THE REASON FOR THE POEMS Emily Dickinson’s reason for her poems were that she believed that women should be able to write poetry and well as men. Emily didn’t think that her poems needed to rhyme, but needed a sense of
The saying that love is blind, is one that is very wrong. Love is not blind, it is merely a faint line that many individuals chose not to see. During Shakespeare’s time, the societal norms that cultivated women were very precise. Women were held to high standards to both look and act in specific ways, but did society ever take it too far? Many poets during Shakespeare’s time wrote traditional blazon sonnets, ones that compared women to the most wondrous things life has to offer; gems, jewels, plants, and stars.
During Shakespeare’s time, the societal norms that cultivated women were very precise. Women were held to high standards both look and act in a specific way, but did society ever take it too far? Many poets during Shakespeare’s time wrote traditional blazon sonnets, ones that compared women to the most wondrous things life has to offer; gems, jewels, plants, and stars. Such beautiful comparisons were made, but the women were made out to be so unrealistic. Women had become a collection of objects rather than human, but Shakespeare shed some light on the matter at hand and presented a new way of thinking.
I hope all women will read it; it will do them good, too" (as cited in McLaurin and Majumdar 258). So, while Sackville-West acknowledges the clear discussion of gender equality - she maintains that the text is not a feminist essay. Nevertheless, the essay still serves the function
Both poems show different references to God in the divine in nature to pop culture. Coleridge was famous for his lyrical ballads and likes to write poems that make the reader think he is writing about. At the same time, his imagery is intense and impacts readers to pay close attention to his writing. This poem is valued for its appreciation of beauty and nature. During the Romantic era, it was known for poets to write with the power of imagination and striving for the infinite.
Romanticism emerged in the late eighteenth century in reaction to the rationalism of the Enlightenment. Wordsworth and other Romantics emphasized the vigor of everyday life, the importance of human emotions, and the enlightening power of nature. Romanticism also stressed the power of imagination, which encouraged freedom from standard conventions in art and sometimes provocatively reversed social conventions (Newworldencyclopedia.org, n.d.) He helped to unite the serenity of nature and the inner emotional world of men; poetry that reunited readers with true emotions and feelings. (Shmoop, 2008). He became England's poet laureate in 1843, a role he held until his death in 1850 (Kettler, n.d.) Originally inspired by the French Revolution and the social changes it brought, Wordsworth tried to create poetry of the people, in the language of the common man.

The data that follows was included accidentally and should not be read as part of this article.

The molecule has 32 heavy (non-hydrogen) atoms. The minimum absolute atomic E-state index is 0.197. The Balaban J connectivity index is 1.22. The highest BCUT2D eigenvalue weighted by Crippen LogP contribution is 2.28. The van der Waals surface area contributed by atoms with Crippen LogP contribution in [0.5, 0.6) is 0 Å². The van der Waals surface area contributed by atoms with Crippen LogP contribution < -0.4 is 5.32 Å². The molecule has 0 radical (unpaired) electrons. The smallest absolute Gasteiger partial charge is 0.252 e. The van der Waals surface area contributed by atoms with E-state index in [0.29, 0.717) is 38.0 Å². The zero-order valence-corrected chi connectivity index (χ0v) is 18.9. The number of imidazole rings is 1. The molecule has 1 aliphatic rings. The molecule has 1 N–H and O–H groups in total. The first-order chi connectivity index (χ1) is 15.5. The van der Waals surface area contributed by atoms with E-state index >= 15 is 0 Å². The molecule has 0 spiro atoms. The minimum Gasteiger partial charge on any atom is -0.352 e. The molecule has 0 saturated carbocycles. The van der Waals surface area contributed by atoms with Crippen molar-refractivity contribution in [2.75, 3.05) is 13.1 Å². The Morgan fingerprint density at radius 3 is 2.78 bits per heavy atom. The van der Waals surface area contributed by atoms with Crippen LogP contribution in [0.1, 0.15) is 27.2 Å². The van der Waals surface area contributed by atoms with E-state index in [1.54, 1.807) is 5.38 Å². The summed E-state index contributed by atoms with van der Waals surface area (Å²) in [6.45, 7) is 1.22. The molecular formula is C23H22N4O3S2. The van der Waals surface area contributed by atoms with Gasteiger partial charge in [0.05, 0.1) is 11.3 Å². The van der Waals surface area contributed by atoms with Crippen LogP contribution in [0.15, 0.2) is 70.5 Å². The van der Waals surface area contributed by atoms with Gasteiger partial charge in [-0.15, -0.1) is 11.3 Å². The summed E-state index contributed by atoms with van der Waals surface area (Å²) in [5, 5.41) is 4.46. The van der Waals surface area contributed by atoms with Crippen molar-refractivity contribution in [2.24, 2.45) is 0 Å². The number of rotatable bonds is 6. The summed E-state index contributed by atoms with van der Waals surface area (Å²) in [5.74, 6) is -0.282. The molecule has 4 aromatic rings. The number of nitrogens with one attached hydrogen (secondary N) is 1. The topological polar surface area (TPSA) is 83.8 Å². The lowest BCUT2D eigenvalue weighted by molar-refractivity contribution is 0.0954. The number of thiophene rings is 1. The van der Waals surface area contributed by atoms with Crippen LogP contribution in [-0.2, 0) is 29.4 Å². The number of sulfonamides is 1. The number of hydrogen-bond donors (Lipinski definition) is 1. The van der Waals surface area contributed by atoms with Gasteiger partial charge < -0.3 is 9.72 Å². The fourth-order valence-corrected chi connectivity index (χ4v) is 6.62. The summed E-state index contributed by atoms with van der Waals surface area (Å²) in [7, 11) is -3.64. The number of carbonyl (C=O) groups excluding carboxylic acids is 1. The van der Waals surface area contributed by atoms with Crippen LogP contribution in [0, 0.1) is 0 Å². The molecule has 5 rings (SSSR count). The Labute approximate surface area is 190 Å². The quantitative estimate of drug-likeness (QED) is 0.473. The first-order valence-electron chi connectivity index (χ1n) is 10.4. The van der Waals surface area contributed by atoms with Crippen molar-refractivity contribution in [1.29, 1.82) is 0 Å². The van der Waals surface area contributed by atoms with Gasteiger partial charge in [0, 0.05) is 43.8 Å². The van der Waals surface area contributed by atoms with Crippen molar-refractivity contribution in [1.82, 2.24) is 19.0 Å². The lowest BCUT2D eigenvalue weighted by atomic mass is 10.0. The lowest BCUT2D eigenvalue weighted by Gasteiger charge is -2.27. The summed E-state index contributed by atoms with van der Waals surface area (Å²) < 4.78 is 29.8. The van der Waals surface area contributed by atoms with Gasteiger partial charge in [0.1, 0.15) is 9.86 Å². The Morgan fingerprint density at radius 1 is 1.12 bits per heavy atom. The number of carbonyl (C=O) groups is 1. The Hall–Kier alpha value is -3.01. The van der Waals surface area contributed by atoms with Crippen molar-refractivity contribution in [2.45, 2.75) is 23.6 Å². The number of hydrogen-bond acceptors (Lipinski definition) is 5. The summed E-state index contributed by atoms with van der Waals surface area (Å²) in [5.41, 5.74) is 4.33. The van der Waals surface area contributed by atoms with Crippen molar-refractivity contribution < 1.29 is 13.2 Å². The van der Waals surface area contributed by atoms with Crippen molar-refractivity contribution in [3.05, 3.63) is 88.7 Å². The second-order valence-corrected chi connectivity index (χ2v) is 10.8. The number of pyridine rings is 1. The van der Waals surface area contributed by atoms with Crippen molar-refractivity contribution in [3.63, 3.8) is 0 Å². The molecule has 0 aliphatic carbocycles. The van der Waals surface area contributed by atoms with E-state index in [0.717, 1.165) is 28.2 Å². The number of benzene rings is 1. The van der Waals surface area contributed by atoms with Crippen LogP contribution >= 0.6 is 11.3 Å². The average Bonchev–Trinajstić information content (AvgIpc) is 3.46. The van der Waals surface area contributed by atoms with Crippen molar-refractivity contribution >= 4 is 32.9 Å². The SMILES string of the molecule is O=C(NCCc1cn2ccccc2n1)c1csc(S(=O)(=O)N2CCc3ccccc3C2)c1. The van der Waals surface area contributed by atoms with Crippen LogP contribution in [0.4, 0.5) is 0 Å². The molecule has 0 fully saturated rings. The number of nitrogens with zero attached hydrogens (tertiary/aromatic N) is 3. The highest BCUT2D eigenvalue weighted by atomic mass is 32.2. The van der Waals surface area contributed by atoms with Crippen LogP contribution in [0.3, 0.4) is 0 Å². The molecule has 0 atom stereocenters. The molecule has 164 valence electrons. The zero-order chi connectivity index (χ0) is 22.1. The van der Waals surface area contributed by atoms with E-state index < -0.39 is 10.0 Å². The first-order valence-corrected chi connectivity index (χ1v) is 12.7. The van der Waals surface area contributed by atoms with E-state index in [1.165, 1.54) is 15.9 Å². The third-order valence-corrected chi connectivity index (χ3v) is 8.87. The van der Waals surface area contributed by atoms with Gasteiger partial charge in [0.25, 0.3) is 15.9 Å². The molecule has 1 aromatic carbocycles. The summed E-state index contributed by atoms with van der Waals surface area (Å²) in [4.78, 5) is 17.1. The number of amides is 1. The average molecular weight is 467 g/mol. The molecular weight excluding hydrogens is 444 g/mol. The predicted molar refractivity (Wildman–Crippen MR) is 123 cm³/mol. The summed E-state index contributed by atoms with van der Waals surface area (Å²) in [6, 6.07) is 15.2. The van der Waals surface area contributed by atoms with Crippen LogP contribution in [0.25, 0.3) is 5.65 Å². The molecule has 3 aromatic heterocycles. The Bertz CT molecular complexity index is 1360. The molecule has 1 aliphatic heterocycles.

Modernist poetry is the affirmed break from the traditional literary subjects, styles, etc., specifically the nineteenth century Romantics and symbolist precursors. The modernists valued the construction of the literacy styles they sought to transform. An example of these literacy subjects is, compressed lyrics that would be used in a foreign, but curious verse. Additionally, modernist poetry emphasized the ideals of being marked by free verses and symbolism that contained visual creations. Along with their ideals and values, modernist poets believed that the late nineteenth century and early twentieth century has the ability to reinvent and revivify a language based on a variety of personal experiences.
Both poets are very similar to each other in a way that both of them lived in the nineteenth century. "The two giants of 19th-century American poetry who played the greatest role in redefining modern verse are Walt Whitman and Emily Dickinson (Burt)". Both Emily Dickinson and Walt Whitman are considered as the founders of today’s modern American poetry, whose they put the keystone, and which was further developed by other poets over the years. The poetry has been redefined. The modern poetry becomes more discreet which uses the topics of everyday life.
The focus on the self has been promoted by the poets themselves. Even when American poets have not purposely placed themselves in the forefront of their poems, many readers have sought to identify the personae with the biographical details belonging to the lives of the poets behind the lines. One hundred years after the one thousand eight hundred fifty-five publication of the first edition of Whitman's Leaves of Grass, the personal Autobiographical matter which reaches a peak with the publication of two of the twentieth century's most Influential volumes of poetry, Robert Lowell's Life Studies (1959). As soon as Lowell published Life Studies (1959), M(acha) L(ouis) Rosenthal reviewed it along exactly these lines: Lowell removes the mask. His speaker is unequivocally himself, and it is not hard to think of Life Studies as a series of personal confidences, rather shameful, that one is honor-bound not to reveal.
William Butler Yeats, especially in his earlier poetry, was one of the most important romantic poets, who exerted a great influence on his contemporaries as well as successors. Though, in his later poetry, the modern tradition which he used was opposite to romanticism, however, there is enough in Yeats’ poetry which is unmistakably romantic. Yeats in his early poetic stage believed in the theory of “art for life’s sake”. But in the nineties, he became the advocate of “art for art’s sake”. Influenced by the French Symbolist and the English Aesthetes he started writing “pure poetry”, free from all the exterior decorations.